On Sunday, I participated in my first Sunday Mass live streamed. I am sure that many of you, like me, found the experience to be quite unusual. I felt a deep ache in my heart to receive Our Lord physically in the Eucharist but I also felt a deep ache to be physically united to the body of Christ – the Church. The current climate is encouraging us all to find new ways to be united and stay connected. I am overwhelmed with gratitude at the efforts so many priests are going to, to make the Sacraments available to the laity. This gives me great hope and encouragement in my faith. While the body of Christ may not be physically present to each other, we are, in another sense, more united than ever through prayer. It is no surprise to me that in a time where there is no economic security, countries are in lockdown, boarders are shut and anyone regardless of status or financial position is susceptible to this disease, the only thing unchanging, the only constant, is our faith in Christ. God only allows evil if He can bring a greater good from it. Let us focus on that good!

I would like to reflect on the past Sunday’s readings. You can find a shorter reflection in the Fire Up Lenten Resource but I’d like to expand on that here.

The first reading from Ezekiel is relevant to the situation we currently find ourselves in. I almost feel as if this reading is being directed at the whole of humanity right now. The Old Testament prophet tells us that God wants to open our graves and ‘lead us back to the soil of Israel.’ When He does this, we will ‘know that He is the Lord’ and He will put His spirit in us so we may live. I challenge you to ask yourself whether your heart is a ‘grave’ that God needs to open and replace with His spirit and life. We know that by definition a grave contains something dead. This reading has encouraged me to contemplate what parts of my heart are ‘dead’. Sin causes death. What areas of my life do I need to repent of? What ‘grave’ do I need exposed to the light and life of Christ? My favourite line in this reading is ‘I shall resettle you on your own soil.’ To me, this means that once God has pulled me from the grave of my sin, and replaced it with His spirit and life, He will help me and stay with me so I can stand in this new reality, and be reaffirmed in my identity as a daughter of the light – as His.

‘With the Lord, there is mercy and fullness of redemption.’ This is such a beautiful psalm, and again, so fitting. Pope Francis said that ‘God never tires of forgiving us, it is us who tire of asking for forgiveness.’ We all desire this ‘fullness of redemption’ – this is the promise of heaven – our final destiny. The ‘home’ we long for. Mercy is a person. Jesus is Mercy! Don’t be afraid to run to Christ and ask for His mercy. His mercy is a never-ending fountain and he is waiting to pour it into your soul. God doesn’t pull you from your grave without being ready to shower you with his mercy, promising you the fullness of redemption. You were created for this heavenly bliss that He is offering!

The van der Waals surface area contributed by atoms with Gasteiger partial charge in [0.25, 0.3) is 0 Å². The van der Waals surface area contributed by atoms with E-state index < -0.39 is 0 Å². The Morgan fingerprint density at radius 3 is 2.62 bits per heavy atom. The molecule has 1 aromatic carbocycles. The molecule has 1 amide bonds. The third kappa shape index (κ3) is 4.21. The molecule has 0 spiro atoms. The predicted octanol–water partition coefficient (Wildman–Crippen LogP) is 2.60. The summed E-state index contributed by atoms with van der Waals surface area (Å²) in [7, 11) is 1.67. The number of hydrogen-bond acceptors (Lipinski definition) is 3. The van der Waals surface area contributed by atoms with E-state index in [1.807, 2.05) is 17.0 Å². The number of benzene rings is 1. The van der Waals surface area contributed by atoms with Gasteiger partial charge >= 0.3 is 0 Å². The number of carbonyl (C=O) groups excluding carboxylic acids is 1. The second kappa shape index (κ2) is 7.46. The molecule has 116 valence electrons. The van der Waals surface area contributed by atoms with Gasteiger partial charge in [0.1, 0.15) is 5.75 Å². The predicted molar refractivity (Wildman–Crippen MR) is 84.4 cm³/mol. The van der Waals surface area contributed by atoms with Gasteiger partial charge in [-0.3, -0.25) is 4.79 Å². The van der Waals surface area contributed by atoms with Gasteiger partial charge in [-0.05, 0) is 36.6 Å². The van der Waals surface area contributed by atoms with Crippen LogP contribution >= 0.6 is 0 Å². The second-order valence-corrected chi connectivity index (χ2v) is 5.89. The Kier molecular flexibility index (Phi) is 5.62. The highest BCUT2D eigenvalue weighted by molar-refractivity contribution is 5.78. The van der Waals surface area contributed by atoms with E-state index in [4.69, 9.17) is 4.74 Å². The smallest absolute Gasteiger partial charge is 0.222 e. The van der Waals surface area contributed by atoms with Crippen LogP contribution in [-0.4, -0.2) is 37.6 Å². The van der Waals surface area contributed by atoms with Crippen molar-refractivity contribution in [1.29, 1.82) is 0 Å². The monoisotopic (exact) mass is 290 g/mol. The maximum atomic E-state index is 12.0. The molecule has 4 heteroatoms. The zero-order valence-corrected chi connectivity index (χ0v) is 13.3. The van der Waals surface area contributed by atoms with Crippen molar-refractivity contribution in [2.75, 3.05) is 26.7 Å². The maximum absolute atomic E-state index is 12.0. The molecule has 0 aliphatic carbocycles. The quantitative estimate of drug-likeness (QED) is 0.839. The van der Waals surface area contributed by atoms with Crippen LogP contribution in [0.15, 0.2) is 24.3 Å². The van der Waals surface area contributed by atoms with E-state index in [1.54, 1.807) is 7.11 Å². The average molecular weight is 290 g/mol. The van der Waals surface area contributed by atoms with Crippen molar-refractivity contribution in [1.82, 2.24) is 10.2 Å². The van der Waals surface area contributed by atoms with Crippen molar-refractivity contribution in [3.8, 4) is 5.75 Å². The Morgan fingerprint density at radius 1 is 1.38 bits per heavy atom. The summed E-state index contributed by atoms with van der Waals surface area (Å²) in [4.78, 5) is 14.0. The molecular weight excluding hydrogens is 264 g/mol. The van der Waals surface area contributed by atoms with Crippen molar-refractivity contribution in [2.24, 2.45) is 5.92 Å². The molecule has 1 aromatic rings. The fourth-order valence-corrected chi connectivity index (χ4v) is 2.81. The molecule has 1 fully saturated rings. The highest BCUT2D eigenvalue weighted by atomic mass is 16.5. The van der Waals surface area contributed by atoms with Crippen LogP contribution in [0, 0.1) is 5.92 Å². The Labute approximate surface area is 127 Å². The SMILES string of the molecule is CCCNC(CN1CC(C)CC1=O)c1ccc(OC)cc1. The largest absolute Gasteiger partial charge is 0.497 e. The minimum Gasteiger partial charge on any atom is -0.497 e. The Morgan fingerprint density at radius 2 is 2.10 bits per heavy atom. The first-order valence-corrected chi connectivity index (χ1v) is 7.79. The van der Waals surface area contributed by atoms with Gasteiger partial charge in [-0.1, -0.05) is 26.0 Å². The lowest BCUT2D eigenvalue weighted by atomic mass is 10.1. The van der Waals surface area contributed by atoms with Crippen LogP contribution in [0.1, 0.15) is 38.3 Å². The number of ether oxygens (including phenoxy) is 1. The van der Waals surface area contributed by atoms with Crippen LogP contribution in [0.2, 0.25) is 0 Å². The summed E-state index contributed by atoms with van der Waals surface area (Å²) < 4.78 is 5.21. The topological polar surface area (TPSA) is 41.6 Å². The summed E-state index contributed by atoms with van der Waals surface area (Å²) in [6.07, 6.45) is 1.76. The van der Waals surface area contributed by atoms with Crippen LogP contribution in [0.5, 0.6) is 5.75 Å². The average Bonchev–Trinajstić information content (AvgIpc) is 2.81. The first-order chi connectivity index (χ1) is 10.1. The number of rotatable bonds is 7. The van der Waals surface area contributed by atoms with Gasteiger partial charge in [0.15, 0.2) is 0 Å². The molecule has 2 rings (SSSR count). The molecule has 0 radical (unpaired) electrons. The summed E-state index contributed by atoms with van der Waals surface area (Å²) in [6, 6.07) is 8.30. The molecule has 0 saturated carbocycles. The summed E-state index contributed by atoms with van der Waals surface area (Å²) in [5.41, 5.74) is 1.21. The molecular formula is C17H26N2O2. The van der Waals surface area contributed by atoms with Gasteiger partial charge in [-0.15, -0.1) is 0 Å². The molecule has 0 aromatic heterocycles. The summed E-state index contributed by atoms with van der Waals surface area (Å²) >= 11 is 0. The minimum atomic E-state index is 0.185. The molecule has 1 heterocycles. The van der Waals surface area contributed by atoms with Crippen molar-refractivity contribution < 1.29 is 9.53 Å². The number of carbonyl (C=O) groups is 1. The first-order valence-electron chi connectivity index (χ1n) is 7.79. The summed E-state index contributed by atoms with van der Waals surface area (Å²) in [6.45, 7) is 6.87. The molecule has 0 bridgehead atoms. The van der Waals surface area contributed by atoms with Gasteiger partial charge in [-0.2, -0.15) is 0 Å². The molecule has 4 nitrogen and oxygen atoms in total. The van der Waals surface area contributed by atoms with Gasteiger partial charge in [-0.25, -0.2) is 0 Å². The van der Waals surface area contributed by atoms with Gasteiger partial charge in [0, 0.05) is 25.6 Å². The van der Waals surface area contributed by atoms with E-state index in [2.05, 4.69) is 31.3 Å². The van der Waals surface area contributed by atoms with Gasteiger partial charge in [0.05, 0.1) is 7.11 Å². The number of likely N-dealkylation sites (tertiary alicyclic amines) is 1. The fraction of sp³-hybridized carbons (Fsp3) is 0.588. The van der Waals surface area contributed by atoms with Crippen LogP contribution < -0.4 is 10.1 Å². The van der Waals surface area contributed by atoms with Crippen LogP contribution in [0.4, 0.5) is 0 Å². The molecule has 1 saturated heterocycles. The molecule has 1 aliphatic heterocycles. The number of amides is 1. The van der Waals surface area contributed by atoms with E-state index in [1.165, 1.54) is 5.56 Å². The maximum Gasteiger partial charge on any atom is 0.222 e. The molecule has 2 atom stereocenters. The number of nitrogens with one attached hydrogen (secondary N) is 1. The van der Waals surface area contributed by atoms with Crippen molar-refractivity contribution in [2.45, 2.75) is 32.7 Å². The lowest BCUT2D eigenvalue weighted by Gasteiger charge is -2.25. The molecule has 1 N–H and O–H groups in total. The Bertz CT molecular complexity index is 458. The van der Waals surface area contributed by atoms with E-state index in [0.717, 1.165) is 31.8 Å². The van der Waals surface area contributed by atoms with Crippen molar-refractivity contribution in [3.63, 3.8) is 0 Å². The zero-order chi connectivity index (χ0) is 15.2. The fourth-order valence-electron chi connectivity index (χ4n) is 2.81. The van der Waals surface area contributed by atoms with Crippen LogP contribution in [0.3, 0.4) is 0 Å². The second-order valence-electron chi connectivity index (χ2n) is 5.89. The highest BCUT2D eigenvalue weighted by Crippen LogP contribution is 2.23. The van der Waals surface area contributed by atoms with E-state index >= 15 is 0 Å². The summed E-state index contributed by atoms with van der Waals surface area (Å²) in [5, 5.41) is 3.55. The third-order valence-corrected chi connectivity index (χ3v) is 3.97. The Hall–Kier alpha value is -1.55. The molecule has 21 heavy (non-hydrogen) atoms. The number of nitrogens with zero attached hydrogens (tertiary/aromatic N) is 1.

The Second Reading shares this same theme of resurrection and life. Have you ever been sick and described yourself as looking or feeling like ‘death warmed up’? Well, that is exactly what existing in sin is. Don’t allow yourself to be a white washed tomb, stop focusing on outward appearances and trying to cover a soul that is wrought with the stench of death. You were created for life and light. There is no life in us when we simply go through the motions of the day, while being imprisoned by sin. We are only truly living when Christ is alive in us.

Finally, the Gospel we hear today is Jesus literally raising Lazarus from the dead. Martha has complete faith that she will see her brother Lazarus at the Resurrection on the Last Day. But Jesus challenges her to believe that He is the Resurrection and the Life, and that with faith, Lazarus will be raised from the dead before her eyes. While she professed her belief in the Resurrection, when Christ commanded that the stone be taken away from Lazarus’ tomb, Martha hesitated, saying ‘Lord, by now he will smell, for it is the fourth day.’ Jesus was not afraid of the stench of death for He knew that He could transform Lazarus’ death to life! Jesus is not afraid of the stench of death in our souls either. No one reaches Salvation alone. We need the Grace of God to take effect in our souls. Will you invite Christ to shine His grace in your soul today?

We all have to die one day. But why die before your time? Why simply exist, when you can live! Jesus is the way, the truth and the life. True happiness, true joy, true life can only come from Him. Believe in Christ with your whole heart. Let Him make a home in you as only He can guide you to the Home you deeply desire. The address you ache for is heaven. Through the grave we go home and then enter eternal life. Accept Jesus’ Resurrection and the impact this has on your life. Like the Gospel today, Jesus also says to you, ‘Lazarus, here! Come out!’